Panama Canal expansion ready for 2016

By Joseph L. Murphy

A U.S. destroyer and grain ship are pulled through the final locks of the Panama Canal. The expansion canal is ready to begin operations in 2016. (Photo: Joseph L. Murphy)

A U.S. destroyer and grain ship are pulled through the final locks of the Panama Canal. The expansion canal is ready to begin operations in 2016. (Photo: Joseph L. Murphy)

Information about the Panama Canal expansion took center stage during the Soy Transportation Coalition (STC) meeting in Panama this week. About 100 farmers, state soybean staff members, and others were able to get a briefing from canal officials about the progress of the vital shipping route for U.S. soybean farmers.

Ilya Espinoza De Marotta, the executive vice president of engineering and program administration with the Panama Canal Authority, told the group that April 2016 is still the expected completion date for the new expanded canal channel. The channel will enhance a system of locks that have been in place since 1914.

Mike Steenhoek, executive director of the Soy Transportation Coalition, told those attending the STC board meeting and the tour of the canal that it is important for farmers to see the canal first-hand.

“Farmers need to be acquainted with, knowledgeable and passionate about, not only the supply side of their business, but demand side as well. They need to be just as passionate about the connectivity between supply and demand,” Steenhoek said. “That’s what transportation is. That linkage or connectivity is the system of roads, bridges, highways, ports, inland waterways, railway systems and includes the Panama Canal.”

He went on to say that 600 million bushels of soybeans travel through the Panama Canal annually, making it the No. 1 U.S. commodity moving through the canal. Grains make up the largest cargo by commodity moving through the canal with petroleum and container cargo rounding out the top three according to numbers released by the Panama Canal Authority.

Those numbers are expected to increase once the canal expansion is completed. Canal officials told the group they expect the total volume of goods transported to double once the expansion project is complete.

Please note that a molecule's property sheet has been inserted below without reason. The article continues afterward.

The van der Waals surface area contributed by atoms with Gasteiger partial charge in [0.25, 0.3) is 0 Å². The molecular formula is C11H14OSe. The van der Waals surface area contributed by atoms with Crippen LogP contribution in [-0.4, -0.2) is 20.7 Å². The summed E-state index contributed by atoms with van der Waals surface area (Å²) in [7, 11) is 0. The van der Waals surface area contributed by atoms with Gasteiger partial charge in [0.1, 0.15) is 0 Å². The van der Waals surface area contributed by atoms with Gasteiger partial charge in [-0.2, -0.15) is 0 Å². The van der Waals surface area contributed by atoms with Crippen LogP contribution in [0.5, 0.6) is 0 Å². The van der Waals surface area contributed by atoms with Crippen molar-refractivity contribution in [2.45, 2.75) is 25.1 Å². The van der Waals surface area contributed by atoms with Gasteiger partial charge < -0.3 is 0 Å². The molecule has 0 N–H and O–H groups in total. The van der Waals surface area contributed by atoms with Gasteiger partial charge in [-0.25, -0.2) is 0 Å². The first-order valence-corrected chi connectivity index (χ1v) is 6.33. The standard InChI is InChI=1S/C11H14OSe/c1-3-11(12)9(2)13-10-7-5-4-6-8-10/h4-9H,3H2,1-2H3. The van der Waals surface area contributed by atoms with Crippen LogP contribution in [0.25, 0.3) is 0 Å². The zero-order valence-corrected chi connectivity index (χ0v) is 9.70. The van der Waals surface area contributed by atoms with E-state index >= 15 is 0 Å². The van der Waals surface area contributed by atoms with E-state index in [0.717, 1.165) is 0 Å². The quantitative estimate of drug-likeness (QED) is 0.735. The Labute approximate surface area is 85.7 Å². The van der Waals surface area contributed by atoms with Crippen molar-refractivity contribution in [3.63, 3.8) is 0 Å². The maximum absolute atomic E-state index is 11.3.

“Currently, 70 percent of shipments through the canal either originate or are destined for the U.S.,” De Marotta said.

Ed Ulch, an STC board member and Iowa Soybean Association (ISA) director, also attended the meeting. He agreed with Steenhoek that it’s important for farmers to see the canal.

“This (the Panama Canal) is one link of the transportation chain, and we aren’t going to be able to take advantage of this unless we hold up our end of the bargain, so to speak,” Ulch said. “We need to do the things needed in the Gulf to be able to accommodate the big ships and the larger loads to be more efficient.”

Karey Claghorn, ISA chief operations officer, has visited the canal several times and echoed the importance of the waterway for farmers. During this trip, she was also able to see the importance of the canal when it comes to national security.

“In my opinion, food security is an important part of national security so the canal is critical to move products around the world,” Claghorn said. “But to see the Navy warship move through the canal, we also see the importance the canal plays in getting our military around the world in an efficient way.”

Originally published for the Iowa Soybean Association. Find more great stories at: www.iasoybeans.com/news

 

 

Group tours the Panama Canal

By Joseph L. Murphy

Ever wonder where all the soybeans you grow on your farm go? Representatives from state soybean organizations found out there are great people and companies using Iowa soybeans throughout Latin America, specifically in countries like Panama and Costa Rica.

A ship carrying grain begins the process of locking through the Panama Canal. (Photo: Joseph L. Murphy)

A ship carrying grain begins the process of locking through the Panama Canal. (Photo: Joseph L. Murphy)

Today the group made up of executive directors, international marketing staff and communication staff members had the opportunity to see ships move through the Panama Canal. Many of the soybeans grown in the United States are shipped to Asian markets using the Panama Canal to make it to those markets in the most efficient and cost effective way.

Shipments of grain are second only to container ships that navigate through the Panama Canal. Each year over 14,000 vessels pass through the canal on the way to over 144 maritime routes in 80 countries.

That capacity will grow in efficiency and will double through the expansion of the waterway by means of a third set of locks. The Panamanian government hopes to have the new locks open by the year 2014.

Not all of the U.S. grown soybeans pass through the canal on the way to other markets. Some stay in the region and provide great products to agriculture businesses in Costa Rica and Panama to name a few.

Members of the soybean organization tour hosted by the United States Soybean Export Council (USSEC) and the Ameican Soybean Association International Marketing found out first-hand by touring a soy aquaculture farm in Costa Rica and feed mills in Panama.

One farm the group toured was where they grow fish for Rain Forest Tilapia Company. The company feeds 15,000 to 18,000 metric tons of soymeal per year to fish at the farm. One hundred percent of the soybean meal is imported from farmers in the U.S. The fish are then returned to the states as great tasting fillets that can be bought in Costco and other retail outlets.

For more stories check the Iowa Soybean Association’s Facebook page in upcoming days.

Originally published for the Iowa Soybean Association. Find more great stories at: www.iasoybeans.com/news